Twice now around town I've seen flyers with this slogan stuck to advertising posters. It promotes Non-Photography Day, July 17th. The promoter, a Brighton-based photographic artist called Becca, says that:
This day was made after trekking through the Jungle on the Thailand/Burma Border with a group of travellers. As you would expect we came across many wonderful views, villages and creatures on our way; however I noticed that the people around me were living in these moments through their camera, and as soon as we stopped and were still, all reached for their camera.I'm sure we've all felt this, even as we reach for the camera. Isn't it enough just to be there and look?
Non-photography Day is designed to help us:
to think about how life exists, in essence and not appearance and to understand the inadequacy of the photograph in describing this essence, to bring awareness of the perils of living through the view finder or the display screen.An admirable and worthwhile aim. But that isn't the same as celebrating the moment is it? Thinking about the essence of life demands reflection, a suspension of thoughtlessness, a documentation. By observing her fellow travellers, one could argue that Becca was doing just that - thinking, reflecting without a lens - and thereby failing to celebrate the moment. She was taking another kind of photograph.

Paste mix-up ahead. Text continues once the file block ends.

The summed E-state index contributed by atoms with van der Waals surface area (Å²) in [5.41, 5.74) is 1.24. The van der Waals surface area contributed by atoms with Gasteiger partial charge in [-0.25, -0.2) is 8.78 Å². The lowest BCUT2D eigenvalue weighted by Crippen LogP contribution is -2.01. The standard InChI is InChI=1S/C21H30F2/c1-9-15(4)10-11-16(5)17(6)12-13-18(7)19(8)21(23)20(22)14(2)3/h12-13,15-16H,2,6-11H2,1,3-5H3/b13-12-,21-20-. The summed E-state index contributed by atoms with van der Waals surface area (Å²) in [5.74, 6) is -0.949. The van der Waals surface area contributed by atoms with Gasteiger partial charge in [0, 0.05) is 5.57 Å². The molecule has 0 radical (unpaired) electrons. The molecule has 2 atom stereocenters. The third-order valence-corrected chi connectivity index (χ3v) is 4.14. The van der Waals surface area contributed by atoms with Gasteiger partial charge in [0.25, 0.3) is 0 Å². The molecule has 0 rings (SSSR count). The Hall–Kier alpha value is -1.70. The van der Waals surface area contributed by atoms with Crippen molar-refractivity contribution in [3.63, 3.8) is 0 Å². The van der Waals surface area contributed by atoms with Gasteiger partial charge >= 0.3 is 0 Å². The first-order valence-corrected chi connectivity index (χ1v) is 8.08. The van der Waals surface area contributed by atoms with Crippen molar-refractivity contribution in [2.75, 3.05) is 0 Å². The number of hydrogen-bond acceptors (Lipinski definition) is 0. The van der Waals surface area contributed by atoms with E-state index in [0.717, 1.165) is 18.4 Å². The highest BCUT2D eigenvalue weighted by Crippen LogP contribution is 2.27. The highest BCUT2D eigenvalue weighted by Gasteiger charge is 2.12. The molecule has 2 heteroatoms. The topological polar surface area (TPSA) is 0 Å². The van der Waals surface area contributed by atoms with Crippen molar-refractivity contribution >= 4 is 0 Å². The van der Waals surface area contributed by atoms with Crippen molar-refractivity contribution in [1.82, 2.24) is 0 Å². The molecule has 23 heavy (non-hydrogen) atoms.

Perhaps it's significant that the site does not explain how one is meant to celebrate the moment. It's taken as a given. Yet any celebration requires a certain distance from the event itself. After all, the event can only be itself through distance. In celebration, we isolate the event in time and space. For instance, how does a 'wonderful view' manifest without distance?
A few days ago I quoted Kafka on the subject. He takes it further, placing life's essence in the awareness of our distance from it. The paradox animates his writing. His expressions of inadequacy, rather than being only cries of self-pity, demonstrate that it is a necessary component of life experience. Cries of joy have an equal weight. Neither draws us closer to the world. Rather than seeking in vain to collapse that distance, Kafka brings it to life. The only alternative is death.
Non-Photography Day: your funeral.